2. Somewhere I read that somebody – perhaps Malthus? – pointed at the same thing as you, i.e. that Ricardo’s assumptions didn’t fit with reality. To which Ricardo answered: Well, so much worse for reality. I don’t vouch for the truth of the story, however.

  3. Dear Lars,
    Can you please name a single proposition of Ricardo’s trade paradigm that is not valid anymore?
    A caveat: It should be a direct quote from the Principles or any other of Ricardo’s writings – and not what other scholars have attributed to Ricardo.

    It has been my experience so far that most of what has been written about Ricardo – particularly his trade theory – is simply wrong.



    • On the assumption of capital immobility, which I think is the most critical and today the one that fits reality the least:
      “If the profits of capital employed in Yorkshire, should exceed those of capital employed in London, capital would speedily move from London to Yorkshire, and an equality of profits would be effected; but if in consequence of the diminished rate of production in the lands of England, from the increase of capital and population, wages should rise, and profits fall, it would not follow that capital and population would necessarily move from England to Holland, or Spain, or Russia, where profits might be higher.” (W&C:I:134)
      “The labour of 100 Englishmen cannot be given for that of 80 Englishmen, but the produce of the labour of 100 Englishmen may be given for the produce of the labour of 80 Portuguese, 60 Russians, or 120 East Indians. The difference in this respect, between a single country and many, is easily accounted for, by considering the difficulty with which capital moves from one country to another, to seek a more profitable employment, and the activity with which it invariably passes from one province to another in the same country.” (W&C:I:135-6)
      “It would undoubtedly be advantageous to the capitalists of England, and to the consumers in both countries, that under such circumstances, the wine and cloth should both be made in Portugal, and therefore that the capital and labour of England employed in making cloth, should be removed to Portugal for that purpose.” (W&C:I:136)
      “Experience, however, shews, that the fancied or real insecurity of capital, when not under the immediate control of its owner, together with the natural disinclination which every man has to quit the country of his birth and connexions, and intrust himself with all his habits fixed, to a strange government and new laws, check the emigration of capital. These feelings, which I should be sorry to see weakened, induce most men of property to be satisfied with a low rate of profits in their own country, rather than seek a more advantageous employment for their wealth in foreign nations.” (W&C:I: 136-7)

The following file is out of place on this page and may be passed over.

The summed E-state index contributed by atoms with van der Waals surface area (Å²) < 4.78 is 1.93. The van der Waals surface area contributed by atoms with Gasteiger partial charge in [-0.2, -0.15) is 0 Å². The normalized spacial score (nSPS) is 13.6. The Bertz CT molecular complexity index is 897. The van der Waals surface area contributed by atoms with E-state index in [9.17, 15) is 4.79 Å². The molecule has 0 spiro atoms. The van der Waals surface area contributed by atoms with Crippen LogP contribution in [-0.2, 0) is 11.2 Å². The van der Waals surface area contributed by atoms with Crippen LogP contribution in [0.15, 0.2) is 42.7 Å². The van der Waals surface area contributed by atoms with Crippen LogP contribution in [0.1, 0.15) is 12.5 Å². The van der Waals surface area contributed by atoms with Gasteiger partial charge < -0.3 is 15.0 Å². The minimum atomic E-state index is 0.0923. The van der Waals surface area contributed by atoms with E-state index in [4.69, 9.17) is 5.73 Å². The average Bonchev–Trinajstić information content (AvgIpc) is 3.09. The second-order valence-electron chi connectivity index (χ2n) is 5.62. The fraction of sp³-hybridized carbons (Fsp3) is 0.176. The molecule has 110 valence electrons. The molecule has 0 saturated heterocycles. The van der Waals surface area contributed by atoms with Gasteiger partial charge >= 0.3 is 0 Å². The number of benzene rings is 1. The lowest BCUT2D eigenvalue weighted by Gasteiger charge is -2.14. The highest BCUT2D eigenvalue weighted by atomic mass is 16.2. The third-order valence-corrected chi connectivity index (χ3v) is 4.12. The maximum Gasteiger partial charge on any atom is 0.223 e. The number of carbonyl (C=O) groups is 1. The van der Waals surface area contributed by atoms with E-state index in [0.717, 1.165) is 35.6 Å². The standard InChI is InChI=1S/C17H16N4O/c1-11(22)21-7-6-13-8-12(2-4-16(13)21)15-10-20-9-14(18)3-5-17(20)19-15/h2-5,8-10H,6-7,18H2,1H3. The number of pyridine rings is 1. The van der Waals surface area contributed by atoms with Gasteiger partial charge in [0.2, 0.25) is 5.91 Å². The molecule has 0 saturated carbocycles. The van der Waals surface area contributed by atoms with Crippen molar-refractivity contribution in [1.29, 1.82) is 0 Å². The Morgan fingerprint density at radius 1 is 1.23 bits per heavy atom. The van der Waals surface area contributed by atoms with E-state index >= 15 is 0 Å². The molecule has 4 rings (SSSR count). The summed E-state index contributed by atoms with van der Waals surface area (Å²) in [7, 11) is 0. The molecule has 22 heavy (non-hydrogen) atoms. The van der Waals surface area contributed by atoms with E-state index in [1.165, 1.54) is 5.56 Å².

• Thanks for accepting the challenge, Lars.

        I think that we both agree that the quoted paragraphs from the Principles should not be interpreted as perfect international factor immobility, the unrealistic assumption wrongly attributed to him. He merely describes in these paragraphs the realistic observation in his times that capital was less mobile internationally than within a country’s borders. Some people may consider this to be a reasonable observation even nowadays.

        But the interesting question is: what is the purpose and role of this assumption in Ricardo’s trade theory? Why is it important? Because Ricardo explained with the relative immobility of capital the fact that “the same rule which regulates the relative value of commodities in one country, does not regulate the relative value of the commodities exchanged between two or more countries” (p. 133). Thus, his labor theory of value does not apply to international exchanges (see the second paragraph of your quote). This proposition is completely accurate and quite easy to prove empirically.

        So coming back to the assumption of (relative) capital immobility: either capital is still less mobile internationally than nationally, or there is an additional factor that explains why Ricardo’s labor theory of value does not apply for international exchanges yet.